Robo-mirror senses mood
Australian researchers have made an AI-powered mirror that can assess a person’s mood.
University of Melbourne researchers have designed the ‘Biometric Mirror’ to detect and display people’s personality traits and physical attractiveness based solely on a photo of their face.
When someone stands in front of Biometric Mirror, the system detects a range of facial characteristics.
It then compares the user’s data to that of thousands of facial photos, which were evaluated for their psychometrics by a group of crowd-sourced responders.
The Biometric Mirror displays 14 characteristics, from gender, age and ethnicity to attractiveness, weirdness and emotional stability. The longer a person stands there, the more personal the traits become.
The research project, led by Dr Niels Wouters from the Centre for Social Natural User Interfaces (SocialNUI) and Science Gallery Melbourne, say the concerns this technology raises around consent, data storage and algorithmic bias.
“With the rise of AI and big data, government and businesses will increasingly use CCTV cameras and interactive advertising to detect emotions, age, gender and demographics of people passing by,” Dr Wouters said.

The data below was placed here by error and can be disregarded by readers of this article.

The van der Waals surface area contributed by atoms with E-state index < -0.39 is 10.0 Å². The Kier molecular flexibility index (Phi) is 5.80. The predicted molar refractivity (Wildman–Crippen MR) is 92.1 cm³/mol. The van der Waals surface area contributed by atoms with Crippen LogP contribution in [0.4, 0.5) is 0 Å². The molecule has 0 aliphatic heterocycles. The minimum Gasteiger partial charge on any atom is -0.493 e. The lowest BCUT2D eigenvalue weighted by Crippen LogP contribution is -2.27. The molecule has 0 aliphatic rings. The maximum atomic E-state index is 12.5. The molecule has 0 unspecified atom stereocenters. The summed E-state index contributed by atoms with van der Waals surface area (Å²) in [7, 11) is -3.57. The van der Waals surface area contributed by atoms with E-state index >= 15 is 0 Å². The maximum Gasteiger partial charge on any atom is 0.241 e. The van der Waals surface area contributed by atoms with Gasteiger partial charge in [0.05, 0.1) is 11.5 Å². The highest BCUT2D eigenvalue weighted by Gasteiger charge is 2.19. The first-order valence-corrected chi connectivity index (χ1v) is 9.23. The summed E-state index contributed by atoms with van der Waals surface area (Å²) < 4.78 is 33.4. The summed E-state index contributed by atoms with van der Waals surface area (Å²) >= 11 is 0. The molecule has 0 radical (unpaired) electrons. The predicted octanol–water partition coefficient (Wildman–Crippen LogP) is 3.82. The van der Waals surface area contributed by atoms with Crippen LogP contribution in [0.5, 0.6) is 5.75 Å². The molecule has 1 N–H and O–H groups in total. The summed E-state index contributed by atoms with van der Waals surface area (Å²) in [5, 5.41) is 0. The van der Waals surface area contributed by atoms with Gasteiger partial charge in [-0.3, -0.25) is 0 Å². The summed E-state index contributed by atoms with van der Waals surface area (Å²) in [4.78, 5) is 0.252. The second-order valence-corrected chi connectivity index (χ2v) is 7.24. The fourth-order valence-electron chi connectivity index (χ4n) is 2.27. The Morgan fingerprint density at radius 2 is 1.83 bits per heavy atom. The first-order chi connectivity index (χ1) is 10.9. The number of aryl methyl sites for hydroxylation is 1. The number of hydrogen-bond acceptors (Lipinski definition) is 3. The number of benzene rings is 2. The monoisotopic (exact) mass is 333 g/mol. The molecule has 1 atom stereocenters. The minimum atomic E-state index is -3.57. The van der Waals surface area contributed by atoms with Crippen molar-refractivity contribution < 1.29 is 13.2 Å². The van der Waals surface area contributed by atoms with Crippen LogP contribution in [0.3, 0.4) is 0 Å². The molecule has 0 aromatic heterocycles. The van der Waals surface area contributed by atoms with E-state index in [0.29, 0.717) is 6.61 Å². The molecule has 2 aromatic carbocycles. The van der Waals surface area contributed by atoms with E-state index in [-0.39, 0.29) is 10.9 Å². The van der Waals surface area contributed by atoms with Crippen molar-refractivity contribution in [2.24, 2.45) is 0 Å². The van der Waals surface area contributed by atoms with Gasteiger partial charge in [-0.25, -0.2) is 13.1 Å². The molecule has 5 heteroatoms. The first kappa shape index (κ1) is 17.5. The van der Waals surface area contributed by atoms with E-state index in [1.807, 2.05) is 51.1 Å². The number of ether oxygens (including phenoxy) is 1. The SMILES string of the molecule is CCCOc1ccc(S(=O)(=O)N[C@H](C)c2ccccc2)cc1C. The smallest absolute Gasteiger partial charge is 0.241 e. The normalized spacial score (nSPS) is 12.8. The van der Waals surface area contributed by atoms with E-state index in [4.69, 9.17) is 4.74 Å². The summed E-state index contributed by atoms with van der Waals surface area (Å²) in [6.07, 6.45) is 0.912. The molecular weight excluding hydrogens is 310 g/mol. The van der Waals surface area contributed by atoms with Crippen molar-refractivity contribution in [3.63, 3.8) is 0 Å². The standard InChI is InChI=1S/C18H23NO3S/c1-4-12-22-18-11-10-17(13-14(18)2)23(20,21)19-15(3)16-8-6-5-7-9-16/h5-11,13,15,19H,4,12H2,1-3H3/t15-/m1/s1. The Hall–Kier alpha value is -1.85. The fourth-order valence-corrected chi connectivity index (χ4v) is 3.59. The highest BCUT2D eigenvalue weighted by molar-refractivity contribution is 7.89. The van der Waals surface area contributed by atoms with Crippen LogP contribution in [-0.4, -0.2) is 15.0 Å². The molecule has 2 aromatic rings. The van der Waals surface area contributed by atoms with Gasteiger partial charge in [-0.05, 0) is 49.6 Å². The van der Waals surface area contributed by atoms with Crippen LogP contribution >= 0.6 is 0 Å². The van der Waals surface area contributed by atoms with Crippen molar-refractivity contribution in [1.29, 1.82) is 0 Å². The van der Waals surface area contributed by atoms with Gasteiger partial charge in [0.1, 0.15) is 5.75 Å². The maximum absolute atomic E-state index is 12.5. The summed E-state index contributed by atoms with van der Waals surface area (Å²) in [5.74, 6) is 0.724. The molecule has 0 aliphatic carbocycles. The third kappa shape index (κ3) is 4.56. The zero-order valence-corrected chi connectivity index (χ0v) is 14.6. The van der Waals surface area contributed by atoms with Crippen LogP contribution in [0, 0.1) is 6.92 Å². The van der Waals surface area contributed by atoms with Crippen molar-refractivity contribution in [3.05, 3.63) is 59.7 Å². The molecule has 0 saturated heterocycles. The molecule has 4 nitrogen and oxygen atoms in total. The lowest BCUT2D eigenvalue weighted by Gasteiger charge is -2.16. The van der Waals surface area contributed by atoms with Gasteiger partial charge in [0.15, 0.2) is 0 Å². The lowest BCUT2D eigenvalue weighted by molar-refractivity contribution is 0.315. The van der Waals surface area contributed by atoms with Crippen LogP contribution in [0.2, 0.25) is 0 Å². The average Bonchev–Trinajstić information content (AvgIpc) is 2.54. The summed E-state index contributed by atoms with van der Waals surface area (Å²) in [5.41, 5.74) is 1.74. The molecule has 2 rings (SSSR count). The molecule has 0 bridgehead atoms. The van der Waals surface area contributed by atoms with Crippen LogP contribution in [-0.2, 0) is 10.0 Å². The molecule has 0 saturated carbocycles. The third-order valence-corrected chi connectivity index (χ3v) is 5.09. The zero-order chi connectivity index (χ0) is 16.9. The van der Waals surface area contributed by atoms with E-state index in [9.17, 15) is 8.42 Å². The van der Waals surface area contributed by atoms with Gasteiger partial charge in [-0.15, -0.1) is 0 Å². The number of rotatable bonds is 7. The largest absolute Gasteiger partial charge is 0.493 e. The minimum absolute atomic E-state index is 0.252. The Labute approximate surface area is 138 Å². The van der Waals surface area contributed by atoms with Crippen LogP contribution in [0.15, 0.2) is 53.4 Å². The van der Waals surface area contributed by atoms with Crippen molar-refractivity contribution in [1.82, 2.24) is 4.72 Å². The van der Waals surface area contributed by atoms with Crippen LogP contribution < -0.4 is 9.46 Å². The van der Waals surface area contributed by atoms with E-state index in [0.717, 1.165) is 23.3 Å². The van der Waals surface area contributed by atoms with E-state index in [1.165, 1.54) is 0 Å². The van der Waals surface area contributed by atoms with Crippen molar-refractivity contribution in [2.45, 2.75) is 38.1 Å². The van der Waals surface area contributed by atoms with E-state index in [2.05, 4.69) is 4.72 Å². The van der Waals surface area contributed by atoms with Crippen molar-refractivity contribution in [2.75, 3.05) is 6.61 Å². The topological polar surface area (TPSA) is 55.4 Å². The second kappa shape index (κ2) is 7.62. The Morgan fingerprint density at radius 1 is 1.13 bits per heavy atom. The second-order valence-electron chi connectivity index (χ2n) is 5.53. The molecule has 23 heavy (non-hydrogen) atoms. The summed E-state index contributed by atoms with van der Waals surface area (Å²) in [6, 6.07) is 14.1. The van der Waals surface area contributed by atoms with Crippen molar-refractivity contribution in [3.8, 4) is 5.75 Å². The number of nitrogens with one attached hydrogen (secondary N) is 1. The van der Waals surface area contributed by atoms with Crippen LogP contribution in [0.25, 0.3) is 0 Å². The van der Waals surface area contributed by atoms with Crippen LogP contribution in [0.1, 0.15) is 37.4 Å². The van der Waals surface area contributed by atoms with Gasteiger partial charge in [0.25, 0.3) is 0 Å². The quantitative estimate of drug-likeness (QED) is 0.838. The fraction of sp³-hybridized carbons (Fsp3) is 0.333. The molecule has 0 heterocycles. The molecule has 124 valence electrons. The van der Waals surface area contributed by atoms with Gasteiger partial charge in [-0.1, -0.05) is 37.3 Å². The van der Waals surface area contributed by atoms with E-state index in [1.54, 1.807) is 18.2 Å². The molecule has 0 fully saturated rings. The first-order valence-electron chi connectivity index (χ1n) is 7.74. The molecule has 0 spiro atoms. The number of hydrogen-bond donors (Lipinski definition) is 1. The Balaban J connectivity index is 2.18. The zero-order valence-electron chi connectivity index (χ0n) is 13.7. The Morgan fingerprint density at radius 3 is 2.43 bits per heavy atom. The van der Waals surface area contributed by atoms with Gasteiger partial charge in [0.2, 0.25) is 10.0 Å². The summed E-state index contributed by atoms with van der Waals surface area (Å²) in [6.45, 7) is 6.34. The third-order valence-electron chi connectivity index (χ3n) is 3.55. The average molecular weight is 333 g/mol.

“Our study aims to provoke challenging questions about the boundaries of AI. It shows users how easy it is to implement AI that discriminates in unethical or problematic ways which could have societal consequences.
“By encouraging debate on privacy and mass-surveillance, we hope to contribute to a better understanding of the ethics behind AI.”
The Biometric Mirror highlights the potential real-world consequences of algorithmic bias and assumptions.
“While collecting personal information about your shopping preferences to tailor an individual service may seem harmless, capturing this information without consent makes it impossible to know if a prediction is based on correct data,” Dr Wouters said.
“The use of AI is a slippery slope that extends beyond the realm of shopping and advertising. Imagine having no control over an algorithm that wrongfully considers you unfit for management positions, ineligible for university degrees, or shares your photo publicly without your consent.
“One of your traits is chosen – say, your level of responsibility – and Biometric Mirror asks you to imagine this information is now being shared with your insurer or future employer,” Dr Wouters said.
“This project is a transparent demonstration of the potential consequences for individuals.”